-------------

I'll stop here to let objections flow.  If any seem compelling, I'll post a corrected version of this. But after that I'd like to get into the meat of this.  What are some important public goods problems related to the provision of justice services, and why do they impact negatively on traditional arguments for anarchocapitalism? That's what we were talking about a few months ago when George stunned me by completely denying the existence of public goods problems. --Jimbo

From: "George H. Smith" To: "*Atlantis" Subject: ATL: Re: Public goods Date: Mon, 5 Aug 2002 16:28:59 -0500. Jimmy Wales wrote: "I'd like to motivate this discussion by pointing out that if there are real economic phenomena that are ignored or evaded by political theorists, then those theorists will come to invalid conclusions.

"...Similarly, pro-capitalists theorists who ignore or evade particular issues in economics (perhaps out of a fear that if they looked too closely, they'd have to give up some other cherished notions -- but the motive isn't important, the results are) -- these theorists will fail to understand markets, and will end up coming to invalid conclusions, too."

I am not ignoring or evading anything. I suggest that Jimmy dispense with further excursions into hokey psychoanalysis if he wants to get this discussion off on the right foot and avoid the kind of personal recriminations that he professes to abhor. He has started the ball rolling here, but I will ignore his irrelevant and inaccurate speculations in an effort to focus on the issues. Suppose I did have the motive that Jimmy suggests, suppose that I did criticize the public goods problem because I didn't want to surrender some "cherished notions" -- what difference would that make? The validity or invalidity of my objections would not be affected thereby. (True, Jimmy doesn't refer to me specifically, but I don't think it's too much of a stretch to assume that he was writing with me in mind.)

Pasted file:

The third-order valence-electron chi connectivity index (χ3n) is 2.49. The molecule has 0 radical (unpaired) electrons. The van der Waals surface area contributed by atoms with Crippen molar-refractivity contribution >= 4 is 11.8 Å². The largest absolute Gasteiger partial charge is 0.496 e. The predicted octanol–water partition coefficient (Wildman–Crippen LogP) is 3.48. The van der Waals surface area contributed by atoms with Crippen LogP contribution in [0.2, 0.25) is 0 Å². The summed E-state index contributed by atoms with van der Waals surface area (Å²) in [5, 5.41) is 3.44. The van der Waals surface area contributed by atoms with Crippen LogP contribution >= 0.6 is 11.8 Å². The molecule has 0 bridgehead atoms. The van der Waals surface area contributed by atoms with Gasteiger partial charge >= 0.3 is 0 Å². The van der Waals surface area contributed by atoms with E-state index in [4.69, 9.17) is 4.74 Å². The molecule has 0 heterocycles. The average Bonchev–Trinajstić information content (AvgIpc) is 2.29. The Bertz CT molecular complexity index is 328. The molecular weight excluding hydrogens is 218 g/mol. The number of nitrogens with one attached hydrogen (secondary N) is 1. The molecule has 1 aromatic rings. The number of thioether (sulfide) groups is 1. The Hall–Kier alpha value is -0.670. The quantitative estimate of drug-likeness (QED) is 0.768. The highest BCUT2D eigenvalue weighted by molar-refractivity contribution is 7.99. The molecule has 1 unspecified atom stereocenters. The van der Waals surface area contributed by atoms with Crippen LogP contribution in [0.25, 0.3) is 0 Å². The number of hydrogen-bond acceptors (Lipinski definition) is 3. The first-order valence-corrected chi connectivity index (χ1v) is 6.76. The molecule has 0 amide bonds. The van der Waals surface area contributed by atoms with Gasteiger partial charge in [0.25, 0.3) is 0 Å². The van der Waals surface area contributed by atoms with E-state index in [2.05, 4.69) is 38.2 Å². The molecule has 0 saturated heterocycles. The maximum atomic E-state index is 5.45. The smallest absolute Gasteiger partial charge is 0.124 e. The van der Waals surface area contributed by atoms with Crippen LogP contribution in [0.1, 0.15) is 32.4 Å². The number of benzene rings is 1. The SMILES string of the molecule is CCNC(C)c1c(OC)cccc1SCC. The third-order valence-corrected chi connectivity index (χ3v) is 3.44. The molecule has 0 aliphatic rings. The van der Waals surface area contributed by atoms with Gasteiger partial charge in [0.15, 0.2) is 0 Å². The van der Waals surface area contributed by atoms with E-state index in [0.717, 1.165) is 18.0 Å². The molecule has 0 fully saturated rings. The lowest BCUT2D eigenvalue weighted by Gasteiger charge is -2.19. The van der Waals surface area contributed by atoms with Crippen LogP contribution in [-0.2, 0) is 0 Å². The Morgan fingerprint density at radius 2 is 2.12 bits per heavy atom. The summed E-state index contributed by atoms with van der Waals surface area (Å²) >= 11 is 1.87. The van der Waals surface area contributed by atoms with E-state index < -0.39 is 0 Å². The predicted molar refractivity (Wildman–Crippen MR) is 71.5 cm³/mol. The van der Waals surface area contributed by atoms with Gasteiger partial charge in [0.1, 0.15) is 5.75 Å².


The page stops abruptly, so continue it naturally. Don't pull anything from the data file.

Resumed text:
Jimmy wrote: "I. What is a public good? "A public good is a good which is nonexcludable and has nonrivalrous consumption.  If a public good is produced, then the producer can't control who gets it.  Anyone who wants it, gets it, and there's nothing the producer can do about it."

I have no problem with this.

Jimmy wrote: "When we talking about public "goods", who gets to decide if it's really a good?  This is important.  It will not do for an economist to go around deciding what is really good, and then criticizing the people in an economy for not valuing the right things.  No, a valid concept of any "goods" *has to be from the perspective of agents acting in the economy*.

I agree entirely. So how can an economist determine what people "value" in an *economic* sense apart from what they are willing to pay for in a free market?

People may claim they would like to see a Disneyland in every town, but if they aren't willing to pay for them this "value" has no *economic* significance. Moreover, it would be very misleading to speak of an economic "Disneyland Problem" owing to the fact that the demand is insufficient to pay for a Disneyland in every town.

Jimmy wrote: "II. What is a public goods _problem_? "The problem of a public good is a problem _from the perspective of the people participating in the economy_.  No other conception of the problem is valid. "The problem is that unless some solution is found to the problem, the public good will not be produced."